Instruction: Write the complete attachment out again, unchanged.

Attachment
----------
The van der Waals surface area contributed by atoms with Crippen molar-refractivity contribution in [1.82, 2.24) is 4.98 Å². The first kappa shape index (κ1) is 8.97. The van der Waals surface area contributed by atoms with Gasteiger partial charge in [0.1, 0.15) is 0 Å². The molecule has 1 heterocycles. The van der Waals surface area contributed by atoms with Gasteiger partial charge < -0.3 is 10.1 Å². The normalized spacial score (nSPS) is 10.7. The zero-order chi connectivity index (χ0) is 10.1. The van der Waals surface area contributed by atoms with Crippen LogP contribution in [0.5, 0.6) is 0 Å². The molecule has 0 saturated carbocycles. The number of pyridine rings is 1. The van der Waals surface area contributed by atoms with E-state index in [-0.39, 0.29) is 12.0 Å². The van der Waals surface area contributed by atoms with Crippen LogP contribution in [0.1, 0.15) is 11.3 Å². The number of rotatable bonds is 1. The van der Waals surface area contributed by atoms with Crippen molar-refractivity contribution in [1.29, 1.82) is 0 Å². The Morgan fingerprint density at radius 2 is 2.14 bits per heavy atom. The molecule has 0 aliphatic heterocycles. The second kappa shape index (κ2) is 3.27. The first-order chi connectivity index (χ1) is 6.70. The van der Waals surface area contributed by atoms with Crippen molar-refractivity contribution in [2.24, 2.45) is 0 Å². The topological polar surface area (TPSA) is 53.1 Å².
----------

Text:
The van der Waals surface area contributed by atoms with Crippen molar-refractivity contribution in [1.82, 2.24) is 4.98 Å². The first kappa shape index (κ1) is 8.97. The van der Waals surface area contributed by atoms with Gasteiger partial charge in [0.1, 0.15) is 0 Å². The molecule has 1 heterocycles. The van der Waals surface area contributed by atoms with Gasteiger partial charge < -0.3 is 10.1 Å². The normalized spacial score (nSPS) is 10.7. The zero-order chi connectivity index (χ0) is 10.1. The van der Waals surface area contributed by atoms with Crippen LogP contribution in [0.5, 0.6) is 0 Å². The molecule has 0 saturated carbocycles. The number of pyridine rings is 1. The van der Waals surface area contributed by atoms with E-state index in [-0.39, 0.29) is 12.0 Å². The van der Waals surface area contributed by atoms with Crippen LogP contribution in [0.1, 0.15) is 11.3 Å². The number of rotatable bonds is 1. The van der Waals surface area contributed by atoms with Crippen molar-refractivity contribution in [1.29, 1.82) is 0 Å². The Morgan fingerprint density at radius 2 is 2.14 bits per heavy atom. The molecule has 0 aliphatic heterocycles. The second kappa shape index (κ2) is 3.27. The first-order chi connectivity index (χ1) is 6.70. The van der Waals surface area contributed by atoms with Crippen molar-refractivity contribution in [2.24, 2.45) is 0 Å². The topological polar surface area (TPSA) is 53.1 Å².